AN ORIENTATION TO INDEPENDENT LIVING CENTERS
ILRU FIELD WORK
A National Technical Assistance Project for Independent Living
WHAT IS INDEPENDENT LIVING?
Most Americans take for granted opportunities they have regarding living
arrangements, employment situations, means of transportation, social and
recreational activities, and other aspects of everyday life.
For many Americans with disabilities, however, barriers in their communities
take away or severely limit their choices. These barriers may be obvious, such
as lack of ramped entrances for people who use wheelchairs, lack of interpreters
or captioning for people with hearing impairments, lack of brailled or taped
copies of printed material for people who have visual impairments. Other
barriers--frequently less obvious--can be even more limiting to efforts on the
part of people with disabilities to live independently, and they result from
misunderstandings and prejudices about disability. These barriers result in low
expectations about things people with disabilities can achieve.
So, people with disabilities not only have to deal with the effects of injury or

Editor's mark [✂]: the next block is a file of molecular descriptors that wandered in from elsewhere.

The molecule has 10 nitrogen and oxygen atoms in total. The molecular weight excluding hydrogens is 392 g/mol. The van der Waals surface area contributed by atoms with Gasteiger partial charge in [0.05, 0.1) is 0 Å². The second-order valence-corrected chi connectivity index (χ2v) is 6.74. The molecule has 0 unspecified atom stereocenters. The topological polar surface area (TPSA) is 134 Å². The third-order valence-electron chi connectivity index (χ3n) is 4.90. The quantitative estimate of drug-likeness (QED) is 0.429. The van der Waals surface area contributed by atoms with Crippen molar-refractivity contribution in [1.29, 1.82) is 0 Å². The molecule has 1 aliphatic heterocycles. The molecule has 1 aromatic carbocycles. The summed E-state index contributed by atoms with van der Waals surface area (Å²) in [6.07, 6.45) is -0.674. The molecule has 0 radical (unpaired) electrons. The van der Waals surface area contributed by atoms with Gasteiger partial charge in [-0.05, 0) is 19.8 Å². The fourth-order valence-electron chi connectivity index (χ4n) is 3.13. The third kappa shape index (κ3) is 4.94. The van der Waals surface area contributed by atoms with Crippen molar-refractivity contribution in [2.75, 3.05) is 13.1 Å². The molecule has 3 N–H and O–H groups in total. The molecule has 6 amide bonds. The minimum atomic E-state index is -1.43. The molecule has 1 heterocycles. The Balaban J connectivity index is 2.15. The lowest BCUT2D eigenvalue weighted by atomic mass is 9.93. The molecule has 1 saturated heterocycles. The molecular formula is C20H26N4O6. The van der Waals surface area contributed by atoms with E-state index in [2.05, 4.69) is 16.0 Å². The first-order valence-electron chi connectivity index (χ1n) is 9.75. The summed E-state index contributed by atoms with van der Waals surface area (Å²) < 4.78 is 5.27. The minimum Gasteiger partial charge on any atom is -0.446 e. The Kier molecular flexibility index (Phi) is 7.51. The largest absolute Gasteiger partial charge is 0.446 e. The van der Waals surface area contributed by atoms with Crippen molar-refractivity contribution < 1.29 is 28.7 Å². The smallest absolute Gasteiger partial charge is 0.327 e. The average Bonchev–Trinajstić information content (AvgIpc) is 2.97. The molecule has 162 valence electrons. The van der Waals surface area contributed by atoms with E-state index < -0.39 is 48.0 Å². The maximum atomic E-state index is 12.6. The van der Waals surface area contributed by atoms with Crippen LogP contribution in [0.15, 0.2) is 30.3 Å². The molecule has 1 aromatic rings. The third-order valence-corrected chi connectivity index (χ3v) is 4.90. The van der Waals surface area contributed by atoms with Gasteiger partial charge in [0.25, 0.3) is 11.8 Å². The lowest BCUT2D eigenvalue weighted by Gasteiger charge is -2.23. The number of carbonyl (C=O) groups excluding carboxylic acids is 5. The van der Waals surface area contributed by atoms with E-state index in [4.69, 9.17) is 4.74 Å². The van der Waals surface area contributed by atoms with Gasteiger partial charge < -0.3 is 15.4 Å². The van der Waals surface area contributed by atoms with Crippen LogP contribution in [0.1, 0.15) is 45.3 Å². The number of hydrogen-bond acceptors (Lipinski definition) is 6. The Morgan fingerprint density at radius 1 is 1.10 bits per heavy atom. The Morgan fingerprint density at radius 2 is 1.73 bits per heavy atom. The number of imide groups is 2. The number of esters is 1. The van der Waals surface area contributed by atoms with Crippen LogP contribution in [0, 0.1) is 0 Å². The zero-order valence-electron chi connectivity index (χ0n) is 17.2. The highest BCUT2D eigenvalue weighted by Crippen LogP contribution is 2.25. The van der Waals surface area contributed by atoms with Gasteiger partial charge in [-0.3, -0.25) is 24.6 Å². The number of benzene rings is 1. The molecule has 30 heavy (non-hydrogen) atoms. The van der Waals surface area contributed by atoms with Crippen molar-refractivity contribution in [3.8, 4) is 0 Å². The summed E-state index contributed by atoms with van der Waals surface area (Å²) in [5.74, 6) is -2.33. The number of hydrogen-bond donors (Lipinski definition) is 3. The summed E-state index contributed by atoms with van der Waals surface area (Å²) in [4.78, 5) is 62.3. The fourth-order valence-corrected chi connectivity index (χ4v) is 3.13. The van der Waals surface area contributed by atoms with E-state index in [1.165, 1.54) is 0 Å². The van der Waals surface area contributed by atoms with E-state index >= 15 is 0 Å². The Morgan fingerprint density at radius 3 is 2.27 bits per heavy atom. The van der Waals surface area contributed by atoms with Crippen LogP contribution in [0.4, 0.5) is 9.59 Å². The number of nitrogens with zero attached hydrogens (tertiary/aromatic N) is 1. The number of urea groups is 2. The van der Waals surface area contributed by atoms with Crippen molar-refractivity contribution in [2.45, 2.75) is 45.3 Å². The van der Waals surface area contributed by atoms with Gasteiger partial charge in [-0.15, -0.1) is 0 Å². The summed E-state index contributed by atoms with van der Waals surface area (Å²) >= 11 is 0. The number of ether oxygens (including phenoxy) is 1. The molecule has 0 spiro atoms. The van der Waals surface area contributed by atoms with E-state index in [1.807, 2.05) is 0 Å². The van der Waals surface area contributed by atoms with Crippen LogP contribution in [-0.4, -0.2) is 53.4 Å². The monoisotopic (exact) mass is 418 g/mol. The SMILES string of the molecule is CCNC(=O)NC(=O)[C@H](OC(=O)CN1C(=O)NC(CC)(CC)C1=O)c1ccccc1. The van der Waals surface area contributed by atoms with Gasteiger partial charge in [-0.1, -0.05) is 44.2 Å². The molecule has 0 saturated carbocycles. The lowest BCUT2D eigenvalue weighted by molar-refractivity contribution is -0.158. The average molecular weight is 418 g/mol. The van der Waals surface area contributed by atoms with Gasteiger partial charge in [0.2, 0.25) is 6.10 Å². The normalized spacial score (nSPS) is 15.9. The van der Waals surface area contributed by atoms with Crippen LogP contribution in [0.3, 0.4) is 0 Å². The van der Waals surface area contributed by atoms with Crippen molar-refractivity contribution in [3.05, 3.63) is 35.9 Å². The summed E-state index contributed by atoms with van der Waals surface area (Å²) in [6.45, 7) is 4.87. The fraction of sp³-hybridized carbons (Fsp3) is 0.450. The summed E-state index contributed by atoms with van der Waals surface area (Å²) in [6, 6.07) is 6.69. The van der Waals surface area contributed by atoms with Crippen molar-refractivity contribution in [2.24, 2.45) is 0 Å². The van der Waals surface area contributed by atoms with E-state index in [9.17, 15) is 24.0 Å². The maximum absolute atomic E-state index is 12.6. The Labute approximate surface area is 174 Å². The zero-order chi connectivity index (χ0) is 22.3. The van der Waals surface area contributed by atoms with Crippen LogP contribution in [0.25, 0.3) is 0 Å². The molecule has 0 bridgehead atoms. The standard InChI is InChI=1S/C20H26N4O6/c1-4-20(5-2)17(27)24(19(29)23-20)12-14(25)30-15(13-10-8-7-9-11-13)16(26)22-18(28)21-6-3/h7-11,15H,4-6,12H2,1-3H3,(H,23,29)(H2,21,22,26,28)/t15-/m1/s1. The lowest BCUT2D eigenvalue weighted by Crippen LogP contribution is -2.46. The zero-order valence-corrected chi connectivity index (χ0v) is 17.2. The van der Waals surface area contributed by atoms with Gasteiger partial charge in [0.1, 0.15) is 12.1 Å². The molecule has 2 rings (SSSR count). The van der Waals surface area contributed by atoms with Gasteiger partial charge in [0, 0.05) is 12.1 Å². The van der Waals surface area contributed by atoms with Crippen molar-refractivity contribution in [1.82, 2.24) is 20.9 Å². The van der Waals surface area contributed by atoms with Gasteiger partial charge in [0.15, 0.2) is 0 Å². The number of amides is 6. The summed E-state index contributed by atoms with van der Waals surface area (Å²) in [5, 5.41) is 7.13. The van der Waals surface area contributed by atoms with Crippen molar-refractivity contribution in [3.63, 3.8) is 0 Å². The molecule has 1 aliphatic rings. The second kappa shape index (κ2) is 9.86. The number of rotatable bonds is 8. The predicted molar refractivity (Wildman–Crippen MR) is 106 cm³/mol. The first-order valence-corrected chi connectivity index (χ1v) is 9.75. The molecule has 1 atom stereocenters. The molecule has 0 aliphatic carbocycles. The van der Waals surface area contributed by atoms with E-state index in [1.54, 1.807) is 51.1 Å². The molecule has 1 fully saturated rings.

disease, but they also have to deal with both kinds of barriers. Otherwise,
they are likely to be limited to a life of dependency and low personal
This need not occur. Millions of people all over America who experience
disability have established lives of independence. They fulfill all kinds of
roles in their communities, from employers and employees to marriage partners to
parents to students to athletes to politicians to taxpayers--an unlimited list.
In most cases, barriers facing them haven't been removed, but these individuals
have been successful in overcoming or at least dealing with them.
A DEFINITION OF INDEPENDENT LIVING
What is independent living? Essentially, it is living just like everyone else--
having opportunities to make decisions that affect one's life, being able to
pursue activities of one's own choosing--limited only in the same ways that